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An American company wants to secure terrestrial data on the moon - or rather in -

An American company wants to secure terrestrial data on the moon – or rather in –

Who knows, maybe one day such a major catastrophe will happen here on Earth that we will lose so much of our data in one fell swoop. An American company says this should not happen.

Last year we wrote about plans to Seeds, spores, sperm and eggs from 6.7 million species To be stored in tunnel systems under the lunar surface. American company one star He wants to do something similar, but with important data.

“I find it incomprehensible that we only keep our most valuable possessions – our knowledge and data – here on Earth,” said Chris Stott, CEO of Lonestar. Opposite the UK IT site record† “We need to secure them somewhere far from here.” So the moon.

two to land

For the first steps, Lonestar contacted another company: Intuitive machines† NASA has taken charge of transporting cargo to the Moon with its lander, Nova-C. At the end of this year, it should depart for the Moon – with, among other things, a little data from Lonestar on board.

In 2023, a second Nova-C lander is scheduled to make its way to the south pole of the moon. He should have a device of about a kilogram with 16 TB of data from Lonestar.

Then tests should be carried out in which data in the form of radio radiation is transmitted from the Earth to the device on the Moon, and vice versa. Lonestar has already received permission to do so, reports record

Corridors hundreds of meters wide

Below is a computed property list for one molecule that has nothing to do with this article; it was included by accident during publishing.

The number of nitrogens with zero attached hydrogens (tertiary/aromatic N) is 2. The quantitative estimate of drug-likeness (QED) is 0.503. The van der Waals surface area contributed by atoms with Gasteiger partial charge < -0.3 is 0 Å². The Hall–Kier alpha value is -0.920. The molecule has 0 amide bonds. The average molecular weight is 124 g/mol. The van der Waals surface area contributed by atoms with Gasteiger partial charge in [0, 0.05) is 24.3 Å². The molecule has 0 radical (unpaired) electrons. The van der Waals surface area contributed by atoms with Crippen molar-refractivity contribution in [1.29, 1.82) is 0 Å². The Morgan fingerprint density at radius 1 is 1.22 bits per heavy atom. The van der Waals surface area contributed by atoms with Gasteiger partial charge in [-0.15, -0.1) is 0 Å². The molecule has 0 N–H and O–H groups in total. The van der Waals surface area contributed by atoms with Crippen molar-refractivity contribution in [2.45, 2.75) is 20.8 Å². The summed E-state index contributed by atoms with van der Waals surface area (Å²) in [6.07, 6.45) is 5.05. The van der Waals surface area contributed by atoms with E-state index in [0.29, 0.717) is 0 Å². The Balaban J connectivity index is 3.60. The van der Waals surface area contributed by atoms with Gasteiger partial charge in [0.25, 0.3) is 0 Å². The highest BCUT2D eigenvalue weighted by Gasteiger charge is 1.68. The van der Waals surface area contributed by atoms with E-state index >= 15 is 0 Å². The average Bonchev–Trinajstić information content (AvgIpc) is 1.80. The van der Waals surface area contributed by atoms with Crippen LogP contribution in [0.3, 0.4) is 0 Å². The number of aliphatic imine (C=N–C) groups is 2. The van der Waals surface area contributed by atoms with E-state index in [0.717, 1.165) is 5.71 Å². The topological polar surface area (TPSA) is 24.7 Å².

If all goes according to plan, Lonestar hopes to send a server with 5 petabytes (5,000 terabytes) of data to the moon by 2024. Two years later, a 50 petabyte server should follow. By then, Stott says, we also hope it will also be possible to send data from Earth to the Moon at a rate of 15 gigabits per second. (For comparison: currently in the Netherlands the download speed is 100 mega bit per second is very common.)

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But data centers on the Moon are not the end goal. Stott eventually wants to put it in a net Lava tunnels under the moon’s surfaceA system of corridors that can be hundreds of meters wide. There is a more stable temperature and the servers are exposed to less dangerous radiation.

Landers crash

It is not clear how seriously the latter part of the plan is being considered. On still somewhat brief Lonestar website Could not find anything about her. But hey, they might as well think there: The most important things first† Moon landings tend to fail. in April 2019 The Israeli landing craft Beresheet has crashedin September of the same year India’s Vikram suffered the same fate† So it remains to be seen if the landers with the first Lonestar data on board will soon succeed in reaching the lunar surface uninterrupted.